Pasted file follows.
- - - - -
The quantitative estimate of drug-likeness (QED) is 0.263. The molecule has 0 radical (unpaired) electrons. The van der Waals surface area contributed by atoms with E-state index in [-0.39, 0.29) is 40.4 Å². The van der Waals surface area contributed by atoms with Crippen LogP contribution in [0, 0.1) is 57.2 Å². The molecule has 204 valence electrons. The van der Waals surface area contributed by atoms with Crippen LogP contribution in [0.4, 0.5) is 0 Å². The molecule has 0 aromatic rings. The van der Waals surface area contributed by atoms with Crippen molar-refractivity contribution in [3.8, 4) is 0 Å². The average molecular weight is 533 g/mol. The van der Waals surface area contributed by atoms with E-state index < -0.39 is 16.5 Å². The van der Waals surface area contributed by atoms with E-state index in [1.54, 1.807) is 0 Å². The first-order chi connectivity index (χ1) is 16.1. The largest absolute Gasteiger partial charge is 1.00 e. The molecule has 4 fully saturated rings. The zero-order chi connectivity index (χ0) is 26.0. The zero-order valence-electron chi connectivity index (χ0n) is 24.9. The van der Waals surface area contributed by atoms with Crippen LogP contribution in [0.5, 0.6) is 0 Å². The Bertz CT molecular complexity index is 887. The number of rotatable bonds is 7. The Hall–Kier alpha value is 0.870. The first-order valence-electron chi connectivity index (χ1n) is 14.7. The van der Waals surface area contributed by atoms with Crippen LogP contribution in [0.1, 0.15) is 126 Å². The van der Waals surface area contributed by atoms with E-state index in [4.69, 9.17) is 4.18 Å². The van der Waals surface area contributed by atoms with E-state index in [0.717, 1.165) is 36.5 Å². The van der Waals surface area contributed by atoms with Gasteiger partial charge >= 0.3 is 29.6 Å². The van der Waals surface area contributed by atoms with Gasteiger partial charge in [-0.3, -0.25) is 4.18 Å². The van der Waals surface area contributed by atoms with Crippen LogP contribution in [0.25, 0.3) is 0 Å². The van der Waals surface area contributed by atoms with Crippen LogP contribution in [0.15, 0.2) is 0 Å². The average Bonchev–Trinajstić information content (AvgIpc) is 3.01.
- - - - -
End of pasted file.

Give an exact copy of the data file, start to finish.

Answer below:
The quantitative estimate of drug-likeness (QED) is 0.263. The molecule has 0 radical (unpaired) electrons. The van der Waals surface area contributed by atoms with E-state index in [-0.39, 0.29) is 40.4 Å². The van der Waals surface area contributed by atoms with Crippen LogP contribution in [0, 0.1) is 57.2 Å². The molecule has 204 valence electrons. The van der Waals surface area contributed by atoms with Crippen LogP contribution in [0.4, 0.5) is 0 Å². The molecule has 0 aromatic rings. The van der Waals surface area contributed by atoms with Crippen molar-refractivity contribution in [3.8, 4) is 0 Å². The average molecular weight is 533 g/mol. The van der Waals surface area contributed by atoms with E-state index < -0.39 is 16.5 Å². The van der Waals surface area contributed by atoms with E-state index in [1.54, 1.807) is 0 Å². The first-order chi connectivity index (χ1) is 16.1. The largest absolute Gasteiger partial charge is 1.00 e. The molecule has 4 fully saturated rings. The zero-order chi connectivity index (χ0) is 26.0. The zero-order valence-electron chi connectivity index (χ0n) is 24.9. The van der Waals surface area contributed by atoms with Crippen LogP contribution in [0.5, 0.6) is 0 Å². The Bertz CT molecular complexity index is 887. The number of rotatable bonds is 7. The Hall–Kier alpha value is 0.870. The first-order valence-electron chi connectivity index (χ1n) is 14.7. The van der Waals surface area contributed by atoms with Crippen LogP contribution in [0.1, 0.15) is 126 Å². The van der Waals surface area contributed by atoms with E-state index in [4.69, 9.17) is 4.18 Å². The van der Waals surface area contributed by atoms with E-state index in [0.717, 1.165) is 36.5 Å². The van der Waals surface area contributed by atoms with Gasteiger partial charge >= 0.3 is 29.6 Å². The van der Waals surface area contributed by atoms with Gasteiger partial charge in [-0.3, -0.25) is 4.18 Å². The van der Waals surface area contributed by atoms with Crippen LogP contribution in [0.25, 0.3) is 0 Å². The van der Waals surface area contributed by atoms with Crippen LogP contribution in [0.15, 0.2) is 0 Å². The average Bonchev–Trinajstić information content (AvgIpc) is 3.01.